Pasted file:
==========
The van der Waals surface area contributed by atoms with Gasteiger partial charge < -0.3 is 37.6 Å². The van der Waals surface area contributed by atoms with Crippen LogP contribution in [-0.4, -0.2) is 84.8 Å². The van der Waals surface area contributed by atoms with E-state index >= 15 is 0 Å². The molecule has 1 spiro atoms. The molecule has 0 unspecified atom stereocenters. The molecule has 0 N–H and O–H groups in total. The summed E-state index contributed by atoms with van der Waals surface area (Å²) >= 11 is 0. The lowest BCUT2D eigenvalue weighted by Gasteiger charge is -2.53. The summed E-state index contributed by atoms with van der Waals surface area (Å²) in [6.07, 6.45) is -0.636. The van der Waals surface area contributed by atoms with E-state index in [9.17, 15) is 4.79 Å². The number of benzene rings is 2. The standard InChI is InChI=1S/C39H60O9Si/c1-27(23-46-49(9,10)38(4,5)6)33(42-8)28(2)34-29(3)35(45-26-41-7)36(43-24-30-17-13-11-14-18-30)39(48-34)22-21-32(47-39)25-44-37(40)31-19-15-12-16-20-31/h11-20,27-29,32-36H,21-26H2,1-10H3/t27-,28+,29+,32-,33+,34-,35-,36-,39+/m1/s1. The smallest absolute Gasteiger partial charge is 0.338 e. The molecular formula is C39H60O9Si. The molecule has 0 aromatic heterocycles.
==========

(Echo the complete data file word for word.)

The van der Waals surface area contributed by atoms with Gasteiger partial charge < -0.3 is 37.6 Å². The van der Waals surface area contributed by atoms with Crippen LogP contribution in [-0.4, -0.2) is 84.8 Å². The van der Waals surface area contributed by atoms with E-state index >= 15 is 0 Å². The molecule has 1 spiro atoms. The molecule has 0 unspecified atom stereocenters. The molecule has 0 N–H and O–H groups in total. The summed E-state index contributed by atoms with van der Waals surface area (Å²) >= 11 is 0. The lowest BCUT2D eigenvalue weighted by Gasteiger charge is -2.53. The summed E-state index contributed by atoms with van der Waals surface area (Å²) in [6.07, 6.45) is -0.636. The van der Waals surface area contributed by atoms with E-state index in [9.17, 15) is 4.79 Å². The number of benzene rings is 2. The standard InChI is InChI=1S/C39H60O9Si/c1-27(23-46-49(9,10)38(4,5)6)33(42-8)28(2)34-29(3)35(45-26-41-7)36(43-24-30-17-13-11-14-18-30)39(48-34)22-21-32(47-39)25-44-37(40)31-19-15-12-16-20-31/h11-20,27-29,32-36H,21-26H2,1-10H3/t27-,28+,29+,32-,33+,34-,35-,36-,39+/m1/s1. The smallest absolute Gasteiger partial charge is 0.338 e. The molecular formula is C39H60O9Si. The molecule has 0 aromatic heterocycles.